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Their palates are overthrowing the patriarchy, one slurp at a time.
Three judges hunch over a table at a coffee showroom in Strathcona, taking turns slurping out of three identical white cups. It’s been five hours and twelve rounds of shaky kettle hands and palms pressing with precision. How are the judges not bouncing off the walls after thirty six slurps of coffee? Like wine tastings, most of the time they’re using spittoons. Judges tilt their head to the side in deliberation as contestants nervously stand behind their stations. Some start to pack away their equipment, perhaps distracting themselves from the imminent decision of who will get flown to Toronto for the 2019 Canadian AeroPress Championship.
If this all sounds rather intense, know that coffee competitions are serious business for the coffee obsessed. One contestant for Saturday’s 2019 B.C. Aeropress Competition competition drove all the way from Edmonton, another from Vancouver Island. But while coffee competitions are nothing new to the industry, what is new is the emergence of an all-female run competition and judging panel.
One of the women on this panel is Laura Gonzalez, founder of the Instagram account Strong Women of Coffee. “In 15 years we have only seen two women win the National Barista Competition,” Gonzalez says. “You hardly see any women in the industry. Most of the big roasters in Vancouver are male”. Gonzalez started her Instagram account to profile women in the coffee industry and to encourage other women to get involved so “women who aren’t in the industry can identify with other women’s experiences.”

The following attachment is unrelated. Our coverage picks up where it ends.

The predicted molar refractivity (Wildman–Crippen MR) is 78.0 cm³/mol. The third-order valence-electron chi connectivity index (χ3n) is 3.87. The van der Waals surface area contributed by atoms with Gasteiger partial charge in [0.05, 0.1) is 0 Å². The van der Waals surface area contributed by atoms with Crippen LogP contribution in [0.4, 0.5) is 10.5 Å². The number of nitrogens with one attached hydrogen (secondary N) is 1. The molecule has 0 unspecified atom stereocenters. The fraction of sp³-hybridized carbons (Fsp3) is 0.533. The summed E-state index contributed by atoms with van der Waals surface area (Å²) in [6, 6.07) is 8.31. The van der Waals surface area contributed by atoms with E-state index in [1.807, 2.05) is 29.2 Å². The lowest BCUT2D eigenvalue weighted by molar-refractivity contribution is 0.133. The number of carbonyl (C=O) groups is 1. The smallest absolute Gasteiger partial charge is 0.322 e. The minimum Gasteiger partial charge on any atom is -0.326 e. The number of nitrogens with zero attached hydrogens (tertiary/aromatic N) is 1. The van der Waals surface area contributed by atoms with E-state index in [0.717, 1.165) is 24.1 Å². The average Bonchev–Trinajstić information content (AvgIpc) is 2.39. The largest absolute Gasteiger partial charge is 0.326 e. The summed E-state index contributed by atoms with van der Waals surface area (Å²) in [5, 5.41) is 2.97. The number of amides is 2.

Despite being in the minority, the other two women involved in the event are also successful in the industry. Stacey Lynden is an award-winning barista and Kathleen Behrend is a speciality coffee roaster.
Alison Ensworth, co-founder of the competition and Marketing Coordinator for Espressotec explains that the impetus behind having an all-female panel was an effort to encourage more women to get involved in the industry. “Events like this where more and more women show up to host, compete, support and spectate, give me hope,” she says.
As a woman in the coffee industry, Ensworth says, “there’s still a long way to go,” in terms of being treated equally. She praises panel members Lynden and Gonzalez for recognizing “the contributions women can make when they’re given the opportunity,” and their efforts to change the way things are in the industry. “It’s really powerful to watch talented people like Stacey and Laura lead the charge.”
In celebration, Saturday’s competition did indeed see a woman in the final round—Andrea Beckham from 49th Parallel. Beckham came in at third place, while the winner was announced as 20 year old Keegan Street from Fernie, B.C.—unfortunately declining the first prize tickets due to a coffee workshop he is attending in Portland. Eldric Stuart, who received second place, is off to the finals in his place.
So what are the judges looking for in a cup of coffee? “We’re not looking for anything with bitterness,” says Behrend. “I’m looking for something balanced, but the deciding factor is sweetness”.
Are there any last words of advice for making a good cup of Aeropressed coffee? Although the tool is renowned for its straightforwardness, at this level of competition, it seems that there’s no consensus on what makes a good cup. Keegan’s advice? “Keep it simple.” Eldric’s? “Reverse osmosis.” Lauren, a contestant living in Vancouver, says, “it’s all about keeping a steady hand.”